People knock Johnny Depp for doing movies based on a fairground ride, but Tchaikovsky gets a free pass for a ballet about tableware? It hardly seems fair. Though we must bear in mind he was working in a noble and time-honoured genre: who can forget the romance of Telemann’s opera Saltzeller und Pippepotte? Or Haydn’s majestic Symphony #735: The Cheese-Parer, which caused that unfortunate misunderstanding with his patron? And aficionados of 70s minimalism still rave about the anonymous classic Cocktail Stick (Cheese/Pineapple/Cheese). So maybe we should cut the old Russian some slack on this one.
Whatever its origins, The Nutcracker is firmly ensconced in the seasonal repertoire, and the English National Ballet claim a chunk of the credit for the sconcing.1 Their productions in the 50s, along with those of Balanchine and the New York City ballet in the USA, helped make it as secure a part of our cultural heritage as squealing about the red cups at Starbucks and complaining that the Christmas season starts earlier every year. It’s also endlessly rewarding and re-workable. This is the second year Wayne Eagling’s version has been danced by the ENB and the development of this production was documented in the TV series The Agony and the Ecstasy; a year at the English National Ballet, which gives a fun added element of recognition when the dancers first appear. Personally, I’m still bitter I didn’t see the ENB’s previous version, which was designed by the legendary cartoonist Gerald Scarfe and featured a giant papier-maché bird and characters named Poly Ester and Vi Agra. Though they danced it for eight years, so it’s unclear at this stage exactly whom I blame for me missing it.
Still, Eagling’s production, designed by Peter Farmer, is a terrifically enjoyable show. The programme notes say they sought “a darker vision”, which makes the heart sink slightly, as it aligns the production with just about every lousy warmed-over fairy tale film, classic novel miniseries or “franchise reboot” we’ve sat through in the last five years. Aside from being a tall order for anyone trying to follow Gerald Scarfe. But they managed it. For once the Mouse King is a genuinely compelling villain: his mask is a giant rodent’s skull with red eyes, his costume is murkily tatty and his dancing has a blend of exuberance and creepiness which makes him a joy to watch. James Streeter is the first Mouse King I’ve seen that Clara should be afraid of. The Nutcracker himself is a little more unsettling than I’ve seen in the past: the painted mask Farmer gives him for a face is slightly uncanny, and when he swaps places with Drosselmeyer’s Nephew there’s a hint of the disorientation that we feel in our own dreams. The dances in the puppet theatre are bright and harmless enough, but they’re done with a brio and pace which stops them slipping back into saccharine. My sister’s Facebook status the next morning read “Hope I’m never too old for The Nutcracker”, and artists like Eagling and Farmer work hard to make sure the show grows along with us. That’s worth a bit of gratitude, and a ticket or two.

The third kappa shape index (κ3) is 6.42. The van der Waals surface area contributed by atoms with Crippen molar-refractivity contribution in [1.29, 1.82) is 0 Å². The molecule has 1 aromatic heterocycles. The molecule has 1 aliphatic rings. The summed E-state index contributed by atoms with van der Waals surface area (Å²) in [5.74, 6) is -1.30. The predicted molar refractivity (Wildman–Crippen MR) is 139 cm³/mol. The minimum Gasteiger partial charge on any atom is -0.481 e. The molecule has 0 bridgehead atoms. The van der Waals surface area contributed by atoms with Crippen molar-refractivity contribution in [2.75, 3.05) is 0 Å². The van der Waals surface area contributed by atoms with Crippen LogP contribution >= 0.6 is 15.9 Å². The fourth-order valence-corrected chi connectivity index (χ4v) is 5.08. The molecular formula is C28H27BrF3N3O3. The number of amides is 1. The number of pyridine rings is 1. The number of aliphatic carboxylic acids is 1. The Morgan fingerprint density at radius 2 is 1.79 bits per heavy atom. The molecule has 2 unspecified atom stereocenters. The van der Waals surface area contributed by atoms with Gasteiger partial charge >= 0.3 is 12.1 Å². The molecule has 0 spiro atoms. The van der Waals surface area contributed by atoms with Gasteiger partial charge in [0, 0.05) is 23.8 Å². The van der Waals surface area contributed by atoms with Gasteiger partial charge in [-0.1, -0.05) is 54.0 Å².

1 That is a verb, actually. I’m told they do it in Cambridge, and I’ve never wished to investigate further.
Dr. Jem Bloomfield studied at the universities of Oxford and Exeter and is currently an Associate Lecturer in Drama at Oxford Brookes. His research covers the performance of Early Modern drama and the various ways it has been adapted and co-opted throughout the centuries. His own plays include “Bewick Gaudy”, which won the Cameron Mackintosh Award for New Writing, and he is working on a version of Oliver Goldsmith’s comedy “She Stoops To Conquer”. His writing on arts, culture, and politics have appeared in “California Literary Review”, “Strand Magazine” and “Liberal Conspiracy”. He blogs at “Quite Irregular” and can be found on Twitter @jembloomfield